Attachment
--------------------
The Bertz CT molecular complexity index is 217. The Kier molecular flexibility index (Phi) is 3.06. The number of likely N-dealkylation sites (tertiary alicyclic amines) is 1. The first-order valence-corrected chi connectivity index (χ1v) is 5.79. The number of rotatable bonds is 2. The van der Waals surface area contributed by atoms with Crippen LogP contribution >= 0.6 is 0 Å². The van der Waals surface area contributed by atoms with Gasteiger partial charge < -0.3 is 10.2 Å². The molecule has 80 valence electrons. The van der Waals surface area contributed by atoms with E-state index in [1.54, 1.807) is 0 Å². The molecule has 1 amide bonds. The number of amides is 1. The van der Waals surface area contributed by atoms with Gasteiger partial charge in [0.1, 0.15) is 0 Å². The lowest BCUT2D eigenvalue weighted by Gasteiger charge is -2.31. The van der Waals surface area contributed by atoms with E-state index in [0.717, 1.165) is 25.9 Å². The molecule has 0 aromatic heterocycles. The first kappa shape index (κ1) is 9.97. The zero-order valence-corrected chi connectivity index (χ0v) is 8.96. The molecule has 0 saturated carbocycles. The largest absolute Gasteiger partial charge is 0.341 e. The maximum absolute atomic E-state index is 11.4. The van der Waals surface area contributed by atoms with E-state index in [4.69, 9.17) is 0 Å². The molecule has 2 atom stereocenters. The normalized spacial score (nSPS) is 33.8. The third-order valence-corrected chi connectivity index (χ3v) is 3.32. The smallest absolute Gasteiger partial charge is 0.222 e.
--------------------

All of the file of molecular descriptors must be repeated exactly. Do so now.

The Bertz CT molecular complexity index is 217. The Kier molecular flexibility index (Phi) is 3.06. The number of likely N-dealkylation sites (tertiary alicyclic amines) is 1. The first-order valence-corrected chi connectivity index (χ1v) is 5.79. The number of rotatable bonds is 2. The van der Waals surface area contributed by atoms with Crippen LogP contribution >= 0.6 is 0 Å². The van der Waals surface area contributed by atoms with Gasteiger partial charge < -0.3 is 10.2 Å². The molecule has 80 valence electrons. The van der Waals surface area contributed by atoms with E-state index in [1.54, 1.807) is 0 Å². The molecule has 1 amide bonds. The number of amides is 1. The van der Waals surface area contributed by atoms with Gasteiger partial charge in [0.1, 0.15) is 0 Å². The lowest BCUT2D eigenvalue weighted by Gasteiger charge is -2.31. The van der Waals surface area contributed by atoms with E-state index in [0.717, 1.165) is 25.9 Å². The molecule has 0 aromatic heterocycles. The first kappa shape index (κ1) is 9.97. The zero-order valence-corrected chi connectivity index (χ0v) is 8.96. The molecule has 0 saturated carbocycles. The largest absolute Gasteiger partial charge is 0.341 e. The maximum absolute atomic E-state index is 11.4. The van der Waals surface area contributed by atoms with E-state index in [4.69, 9.17) is 0 Å². The molecule has 2 atom stereocenters. The normalized spacial score (nSPS) is 33.8. The third-order valence-corrected chi connectivity index (χ3v) is 3.32. The smallest absolute Gasteiger partial charge is 0.222 e.